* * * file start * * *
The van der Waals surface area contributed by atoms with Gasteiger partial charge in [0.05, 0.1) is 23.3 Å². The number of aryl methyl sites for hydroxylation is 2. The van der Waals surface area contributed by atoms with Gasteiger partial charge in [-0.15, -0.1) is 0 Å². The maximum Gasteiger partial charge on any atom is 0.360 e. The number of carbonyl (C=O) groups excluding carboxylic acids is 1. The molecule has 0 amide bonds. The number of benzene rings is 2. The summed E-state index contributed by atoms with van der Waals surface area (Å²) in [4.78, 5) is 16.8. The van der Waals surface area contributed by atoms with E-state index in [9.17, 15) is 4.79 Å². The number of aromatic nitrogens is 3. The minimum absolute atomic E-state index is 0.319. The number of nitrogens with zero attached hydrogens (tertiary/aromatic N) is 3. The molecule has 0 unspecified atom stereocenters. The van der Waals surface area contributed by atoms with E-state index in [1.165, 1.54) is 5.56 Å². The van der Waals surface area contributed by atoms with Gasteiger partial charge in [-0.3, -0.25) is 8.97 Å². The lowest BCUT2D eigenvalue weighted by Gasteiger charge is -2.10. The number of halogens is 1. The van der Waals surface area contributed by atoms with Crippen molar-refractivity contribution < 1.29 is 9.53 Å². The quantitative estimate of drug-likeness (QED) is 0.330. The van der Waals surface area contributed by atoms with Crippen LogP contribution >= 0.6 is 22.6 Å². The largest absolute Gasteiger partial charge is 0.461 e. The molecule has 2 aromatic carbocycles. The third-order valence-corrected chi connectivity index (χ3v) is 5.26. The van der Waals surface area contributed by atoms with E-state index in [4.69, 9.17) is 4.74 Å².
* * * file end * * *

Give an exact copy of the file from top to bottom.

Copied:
The van der Waals surface area contributed by atoms with Gasteiger partial charge in [0.05, 0.1) is 23.3 Å². The number of aryl methyl sites for hydroxylation is 2. The van der Waals surface area contributed by atoms with Gasteiger partial charge in [-0.15, -0.1) is 0 Å². The maximum Gasteiger partial charge on any atom is 0.360 e. The number of carbonyl (C=O) groups excluding carboxylic acids is 1. The molecule has 0 amide bonds. The number of benzene rings is 2. The summed E-state index contributed by atoms with van der Waals surface area (Å²) in [4.78, 5) is 16.8. The van der Waals surface area contributed by atoms with E-state index in [9.17, 15) is 4.79 Å². The number of aromatic nitrogens is 3. The minimum absolute atomic E-state index is 0.319. The number of nitrogens with zero attached hydrogens (tertiary/aromatic N) is 3. The molecule has 0 unspecified atom stereocenters. The van der Waals surface area contributed by atoms with E-state index in [1.165, 1.54) is 5.56 Å². The van der Waals surface area contributed by atoms with Gasteiger partial charge in [-0.3, -0.25) is 8.97 Å². The lowest BCUT2D eigenvalue weighted by Gasteiger charge is -2.10. The number of halogens is 1. The van der Waals surface area contributed by atoms with Crippen molar-refractivity contribution < 1.29 is 9.53 Å². The quantitative estimate of drug-likeness (QED) is 0.330. The van der Waals surface area contributed by atoms with Crippen LogP contribution >= 0.6 is 22.6 Å². The largest absolute Gasteiger partial charge is 0.461 e. The molecule has 2 aromatic carbocycles. The third-order valence-corrected chi connectivity index (χ3v) is 5.26. The van der Waals surface area contributed by atoms with E-state index in [4.69, 9.17) is 4.74 Å².